Blogs post by Dr. Roy Clouser the resident professor of Christian Leaders Institute
Every time this topic is raised, I cannot help but think of a classic remark by the Reformation theologian, John Calvin. And thinking of it is always disturbing because I’ve not been able to relocate it since reading it long ago. But somewhere Calvin remarks:
If the Bible contained no miracle stories, people would say “How can we believe this is God’s Word? If it were, wouldn’t God have done miracles to attest that it is?” But the Bible does contain miracle stories, so people say: “How can I believe this? It has miracle stories in it!”
A few years ago, the noted skeptic, Michael Shermer, reported an experience for which he still cannot think of any explanation: a non-working radio that had belonged to his wife’s grandfather in the ‘70’s suddenly played love songs for them on their wedding day in 2014. By that time, it had lain unused for over 15 years, and has never played again despite all efforts to get it working. Nevertheless, in reflecting on that event, Shermer still affirms his commitment to what sounds like physical determinism:
This is another way of saying – as I have often – that there is no such thing as the supernatural or the paranormal. There is just the natural and the normal and mysteries we have yet to solve with natural and normal explanations. *If Shermer really does mean to affirm that all things have only physical causes, then there are several things that are seriously amiss.
One is that Shermer makes the quoted statement in the context of attacking the claim that miracles prove God exists. But that is a straw man since it is certainly not the Christian position. Jesus himself said that even if he performed a miracle right in front of those whose hearts were hardened against God, they would not believe. In an earlier essay on this Blog, I pointed out that the biblical idea of the relation between belief in God and miracles is the reverse: for those who already believe in God miracles can be confirmed, but they do not entail that God exists.
For those who believe in God no proof is necessary; for those who don’t, no proof is possible. That’s because belief in God’s reality is based on experiencing God, not on proving He exists.
Another problem with Shermer’s confession of faith quoted above, is that it requires that human choices and judgments are also completely the result of physical causes, so that there is no such thing as freedom of judgment or choice. This is called determinism. If determinism is correct, then human choices, too, must be determined by antecedent physical causes. But in that case, nothingis ever freely chosen. The first obvious consequence of this position is that it makes no sense to hold anyone responsible for what they do. Some determinists accept this consequence and affirm that no one ever really is responsible in any significant sense. But they fail to realize that it is not only freedom of choice and responsibility that is destroyed by their determinism, but freedom of judgment as well. That position, however, is a self-imploding disaster. For if all judgments are forced on us by physical causes, then nothingis ever really believed for reasons.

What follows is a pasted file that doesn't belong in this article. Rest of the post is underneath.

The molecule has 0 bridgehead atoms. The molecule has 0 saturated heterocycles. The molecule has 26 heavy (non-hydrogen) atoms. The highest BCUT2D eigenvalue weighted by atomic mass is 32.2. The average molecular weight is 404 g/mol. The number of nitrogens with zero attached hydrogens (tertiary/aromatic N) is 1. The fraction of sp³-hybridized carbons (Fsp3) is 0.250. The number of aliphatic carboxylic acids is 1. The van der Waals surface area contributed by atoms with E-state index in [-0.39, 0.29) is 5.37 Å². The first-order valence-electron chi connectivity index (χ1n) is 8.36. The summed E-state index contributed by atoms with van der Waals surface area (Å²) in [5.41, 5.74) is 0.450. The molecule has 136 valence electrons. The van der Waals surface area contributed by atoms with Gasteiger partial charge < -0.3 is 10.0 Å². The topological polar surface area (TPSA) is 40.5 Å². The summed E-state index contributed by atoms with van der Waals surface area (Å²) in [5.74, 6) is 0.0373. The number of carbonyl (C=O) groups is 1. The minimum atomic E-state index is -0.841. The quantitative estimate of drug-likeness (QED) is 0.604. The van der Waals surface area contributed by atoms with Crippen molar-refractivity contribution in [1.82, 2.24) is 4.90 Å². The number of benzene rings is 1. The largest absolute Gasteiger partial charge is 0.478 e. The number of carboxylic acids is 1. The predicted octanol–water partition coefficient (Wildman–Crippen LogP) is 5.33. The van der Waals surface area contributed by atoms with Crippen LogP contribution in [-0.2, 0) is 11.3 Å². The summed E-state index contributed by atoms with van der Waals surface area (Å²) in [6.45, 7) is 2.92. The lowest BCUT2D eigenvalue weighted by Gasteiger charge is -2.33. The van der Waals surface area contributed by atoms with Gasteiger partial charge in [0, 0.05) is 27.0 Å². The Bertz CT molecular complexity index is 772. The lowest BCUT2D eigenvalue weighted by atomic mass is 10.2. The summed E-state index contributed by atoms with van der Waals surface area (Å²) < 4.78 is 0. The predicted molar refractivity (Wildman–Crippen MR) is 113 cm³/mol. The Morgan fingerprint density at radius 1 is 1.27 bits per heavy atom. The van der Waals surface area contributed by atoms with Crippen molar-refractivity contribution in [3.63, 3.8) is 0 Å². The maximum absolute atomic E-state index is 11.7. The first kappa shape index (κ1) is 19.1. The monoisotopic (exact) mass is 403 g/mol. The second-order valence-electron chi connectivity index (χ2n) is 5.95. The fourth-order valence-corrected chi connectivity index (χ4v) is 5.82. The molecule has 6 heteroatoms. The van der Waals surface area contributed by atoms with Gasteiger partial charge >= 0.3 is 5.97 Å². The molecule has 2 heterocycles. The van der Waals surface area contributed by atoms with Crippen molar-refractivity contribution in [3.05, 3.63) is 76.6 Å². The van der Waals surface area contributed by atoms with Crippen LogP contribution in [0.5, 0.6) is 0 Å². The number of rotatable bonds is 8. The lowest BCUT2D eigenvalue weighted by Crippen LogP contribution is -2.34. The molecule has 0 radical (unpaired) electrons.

That would have to include not only all of science, but also Shermer’s confession of faith in determinism. That, too, would likewise have to be forced on him by antecedent physical causes just as are all other beliefs held by all other people.
In short, determinism undermines itself. If it is true, it could never be known to be true; it could only be believed because physical causes had accidentally come together so as to force its advocates to believe it. On the other hand, if determinism really is a rational judgment held for reasons, then determinism is false: not all events, beliefs, and judgments are the accidental by-product of the confluence of purely physical causes, because some are decided on the basis of weighing evidence (including self-evidence) and coming to reasoned conclusions.
Roy Clouser, PhD
The College of New Jersey
* From “Do anomalies prove the existence of God?” originally published on Slate.com as part of a Big Idea series on the future of religion.
Belief in God Though Religious Experience
Can you know God is real? Does Belief in God Though Religious Experience really mater?
The well-known atheist, Richard Dawkins, has frequently claimed that religion and science are the exact opposites. Science, he has said, is based on observation and reasoning, and it tests its hypotheses. Religion, on the other hand, discards reasoning and testing and is based on blind faith alone. The comparison assumes that belief in God is just like scientific theories in being a hypothesis, but unlike scientific theories in remaining unreasoned and untested.